Grace - episode four is my favorite of the new series as well because it seems to me to be an episode devoted to the development of Ross and Demelza's love story. There are just little 1-2 minute vinettes sprinkled throughout the hour. Like the " I do sometimes forget . . . " when he comes back from town. He asks . . ."that I live here?" and she returns, "No, that I'm your wife!"
I'm pretty certain that's NOT from the book, but the screenwriters added it to develop the love story and FULLY and hook folks like me! And it did!
In re-watching the '70s series again I do know the producers put ALOT of their own additions into the first few episodes that were not in the books. In the '70's production Elizabeth was on the verge of leaving Francis for Ross literally the day before the seduction scene. As I think about it now, what happened next made no sense, because they made it appear that Elizabeth leaving her husband was going to happen at any moment yet they allowed for a period of weeks (or months) to go by while Demelza's pregnancy developed so as to force his decision to marry her when he realizes she's carrying his child. Decidedly LESS romantic than the books or the 2015 series!
That's why I asked on the Demelza post in this thread if people watching this new series are going to FREAK OUT over Ross's upcoming horrific impulsive act, because these producers have really produced QUITE a love story between these two. Like a "make you mushy in the knees" love story. (Yes, I swear, I'm a guy!)
These producers even have Ross asking Elizabeth to pray that he doesn't "Lose the love of my life" referring to Demelza fighting for her life on her sick-bed.
How do you make statements like that and then commit this impulsive act later? I guess asking for reasoning from TV producers is a little silly. I know they can't "adapt" that act out of the new series because it produces story lines that go deep into the remaining books, but I have to admit, given the love story this series has shown me so far, I'm praying that they do. I know that's bad to say for folks on this board because we're supposed to be true to the books above all else . . .but, I'm being honest.
I'm also praying they write out the whole Hugh Armitage thing later as well because that doesn't seem to have deep roots but the remaining books after that I haven't read.
GREAT WRITING TO YOU! Wheal Greggy
Now that I have seen the whole season, I have began to like it better. I really find that I like they kept closer to the books, like the blue dress, Elizabeth visiting the very next day and Demelza offering her the flowers and Elizabeth realize she too late. My favorite episode is episode four, when Demelza impresses everyone at the Christmas party. Loved hearing her sing, what a beautiful voice the actress has. It was a nice touch to see Elizabeth playing the Harp and Demelza learning to play the piano (?) I admit at first I wanted to see a child play the young Demelza but maybe it best that she starts as a teenage girl of maybe 15 or 16. I have began to like Elizabeth more, but I am not sure if she is true to the character, she seems almost just to nice to Demelza I could never see Elizabeth coming over to nurse Demelza when she was sick. The very last episode was heart wrenching with the death of little Julia, and Ross carrying her casket to the church, oh I wanted to cry. So the series left us with a cliff hanger with Ross being arrested and Demelza left alone and George after ruining everyone lives declares his love for Elizabeth and she seems to accept.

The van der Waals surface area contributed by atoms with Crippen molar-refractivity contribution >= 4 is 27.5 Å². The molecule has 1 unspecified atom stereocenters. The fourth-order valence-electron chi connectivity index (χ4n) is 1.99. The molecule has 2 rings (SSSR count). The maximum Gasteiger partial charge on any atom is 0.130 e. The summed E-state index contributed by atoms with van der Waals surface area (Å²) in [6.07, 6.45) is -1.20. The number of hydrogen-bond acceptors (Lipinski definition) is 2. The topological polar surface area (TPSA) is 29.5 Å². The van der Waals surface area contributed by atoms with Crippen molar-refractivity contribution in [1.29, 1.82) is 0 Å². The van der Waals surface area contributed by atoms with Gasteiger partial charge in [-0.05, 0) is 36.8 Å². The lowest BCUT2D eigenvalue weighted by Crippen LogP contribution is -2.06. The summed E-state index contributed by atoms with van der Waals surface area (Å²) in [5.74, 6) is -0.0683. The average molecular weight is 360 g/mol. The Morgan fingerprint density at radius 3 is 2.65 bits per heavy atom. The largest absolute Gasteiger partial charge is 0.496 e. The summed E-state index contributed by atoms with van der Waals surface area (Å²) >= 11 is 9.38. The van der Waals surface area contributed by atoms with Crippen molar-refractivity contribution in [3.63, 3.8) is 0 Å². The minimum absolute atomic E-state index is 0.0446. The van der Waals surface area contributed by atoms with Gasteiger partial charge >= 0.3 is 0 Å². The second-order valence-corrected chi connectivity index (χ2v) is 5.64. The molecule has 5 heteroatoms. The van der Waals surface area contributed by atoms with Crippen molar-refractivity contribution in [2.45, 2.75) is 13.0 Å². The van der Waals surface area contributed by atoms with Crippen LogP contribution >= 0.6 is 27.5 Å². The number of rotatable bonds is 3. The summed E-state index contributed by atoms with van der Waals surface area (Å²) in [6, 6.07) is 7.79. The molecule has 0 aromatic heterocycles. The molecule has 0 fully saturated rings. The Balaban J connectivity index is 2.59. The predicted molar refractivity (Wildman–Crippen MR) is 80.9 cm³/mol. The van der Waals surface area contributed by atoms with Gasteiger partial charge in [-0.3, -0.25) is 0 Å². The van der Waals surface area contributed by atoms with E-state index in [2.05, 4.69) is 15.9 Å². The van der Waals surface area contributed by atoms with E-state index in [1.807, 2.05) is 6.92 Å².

FYI I saw a article saying that Aidan Turner has sign on for the next five years, so it seems that they are going to do the whole series. I am looking forward to the next season, I think they will do just fine as long at they stick close to the books. I must mention I love seeing Robin Ellis in the new series, I hope we see more of him in the next season. The 1975 version will always have a special place in my heart, it how I got introduce to the books.
Having been re-hooked on the new series (orginally hooked in the '70's with RE and AR - and I also read all the books that comprised the two series in the '70s. ) I purchased the new series DVDs WITH the original and have been binge watching. So to put this into perspective, first time viewer as a 14-15 year old, current viewer as a 52 year old and still just as enthralled as the first time.
I have to say with the production values, I like the new series better, though I'm sure the '70's crowd did the best they could with what they had! (We ALL did in the '70's)
From what I remember the new series seems to be "truer" to the books, though I have to (starting the process) of re-reading the books to be certain.
As a guy, I'm most attached to the Demelza character and was thrilled with AR's portrayal, but I really do love Eleanor Tomlinson's portrayal as well. In fact she seems to be playing more to what I imagined WG wrote.
But both actresses and both series have strong and weak points related to Demelza. Angharad was small and had HUGE eyes. She was really believable as an street -urchin boy. Eleanor is tall (I think Yahoo gives her height as 5'7") so she's much less believable as a 13 year old. Even though Tomlinson is closer in age (22, I believe at the time of filming) to Demelza's age in the books at this part of the series - age 13 through 19-20 ish) and Rees would have been about 31 in 1975!